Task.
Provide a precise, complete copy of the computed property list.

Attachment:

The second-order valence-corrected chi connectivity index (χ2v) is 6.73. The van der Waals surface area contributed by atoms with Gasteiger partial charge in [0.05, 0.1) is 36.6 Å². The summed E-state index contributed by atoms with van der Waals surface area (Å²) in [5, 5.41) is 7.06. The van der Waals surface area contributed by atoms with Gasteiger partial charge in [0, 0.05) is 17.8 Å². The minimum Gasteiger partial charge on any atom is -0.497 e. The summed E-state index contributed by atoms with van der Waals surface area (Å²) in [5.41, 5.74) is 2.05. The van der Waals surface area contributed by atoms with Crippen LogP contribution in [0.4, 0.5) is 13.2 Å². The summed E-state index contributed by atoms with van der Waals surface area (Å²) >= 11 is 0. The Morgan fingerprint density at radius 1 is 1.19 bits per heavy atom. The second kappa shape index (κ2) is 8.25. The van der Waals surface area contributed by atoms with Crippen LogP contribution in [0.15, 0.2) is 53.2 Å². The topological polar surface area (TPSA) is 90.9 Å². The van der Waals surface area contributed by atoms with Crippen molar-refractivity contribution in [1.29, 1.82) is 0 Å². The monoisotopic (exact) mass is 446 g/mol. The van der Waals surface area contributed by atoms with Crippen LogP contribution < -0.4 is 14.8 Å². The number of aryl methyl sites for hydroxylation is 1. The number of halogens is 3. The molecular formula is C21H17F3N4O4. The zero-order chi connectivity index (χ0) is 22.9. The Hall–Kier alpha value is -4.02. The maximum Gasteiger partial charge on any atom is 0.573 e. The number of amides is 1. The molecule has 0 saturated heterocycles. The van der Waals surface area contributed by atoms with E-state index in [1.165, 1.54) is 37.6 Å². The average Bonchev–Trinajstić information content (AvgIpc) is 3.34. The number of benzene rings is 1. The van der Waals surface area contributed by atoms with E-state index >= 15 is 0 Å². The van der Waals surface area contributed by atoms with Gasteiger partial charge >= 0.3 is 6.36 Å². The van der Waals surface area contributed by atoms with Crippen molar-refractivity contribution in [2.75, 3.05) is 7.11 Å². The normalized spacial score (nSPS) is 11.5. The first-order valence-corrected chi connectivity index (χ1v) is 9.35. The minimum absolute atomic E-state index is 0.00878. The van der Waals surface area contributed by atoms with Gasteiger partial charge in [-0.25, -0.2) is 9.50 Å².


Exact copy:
The second-order valence-corrected chi connectivity index (χ2v) is 6.73. The van der Waals surface area contributed by atoms with Gasteiger partial charge in [0.05, 0.1) is 36.6 Å². The summed E-state index contributed by atoms with van der Waals surface area (Å²) in [5, 5.41) is 7.06. The van der Waals surface area contributed by atoms with Gasteiger partial charge in [0, 0.05) is 17.8 Å². The minimum Gasteiger partial charge on any atom is -0.497 e. The summed E-state index contributed by atoms with van der Waals surface area (Å²) in [5.41, 5.74) is 2.05. The van der Waals surface area contributed by atoms with Crippen LogP contribution in [0.4, 0.5) is 13.2 Å². The summed E-state index contributed by atoms with van der Waals surface area (Å²) >= 11 is 0. The Morgan fingerprint density at radius 1 is 1.19 bits per heavy atom. The second kappa shape index (κ2) is 8.25. The van der Waals surface area contributed by atoms with Crippen LogP contribution in [0.15, 0.2) is 53.2 Å². The topological polar surface area (TPSA) is 90.9 Å². The van der Waals surface area contributed by atoms with Crippen molar-refractivity contribution in [1.29, 1.82) is 0 Å². The monoisotopic (exact) mass is 446 g/mol. The van der Waals surface area contributed by atoms with Crippen LogP contribution < -0.4 is 14.8 Å². The number of aryl methyl sites for hydroxylation is 1. The number of halogens is 3. The molecular formula is C21H17F3N4O4. The zero-order chi connectivity index (χ0) is 22.9. The Hall–Kier alpha value is -4.02. The maximum Gasteiger partial charge on any atom is 0.573 e. The number of amides is 1. The molecule has 0 saturated heterocycles. The van der Waals surface area contributed by atoms with E-state index in [1.165, 1.54) is 37.6 Å². The average Bonchev–Trinajstić information content (AvgIpc) is 3.34. The number of benzene rings is 1. The van der Waals surface area contributed by atoms with E-state index >= 15 is 0 Å². The van der Waals surface area contributed by atoms with Gasteiger partial charge >= 0.3 is 6.36 Å². The van der Waals surface area contributed by atoms with Crippen molar-refractivity contribution in [2.75, 3.05) is 7.11 Å². The normalized spacial score (nSPS) is 11.5. The first-order valence-corrected chi connectivity index (χ1v) is 9.35. The minimum absolute atomic E-state index is 0.00878. The van der Waals surface area contributed by atoms with Gasteiger partial charge in [-0.25, -0.2) is 9.50 Å².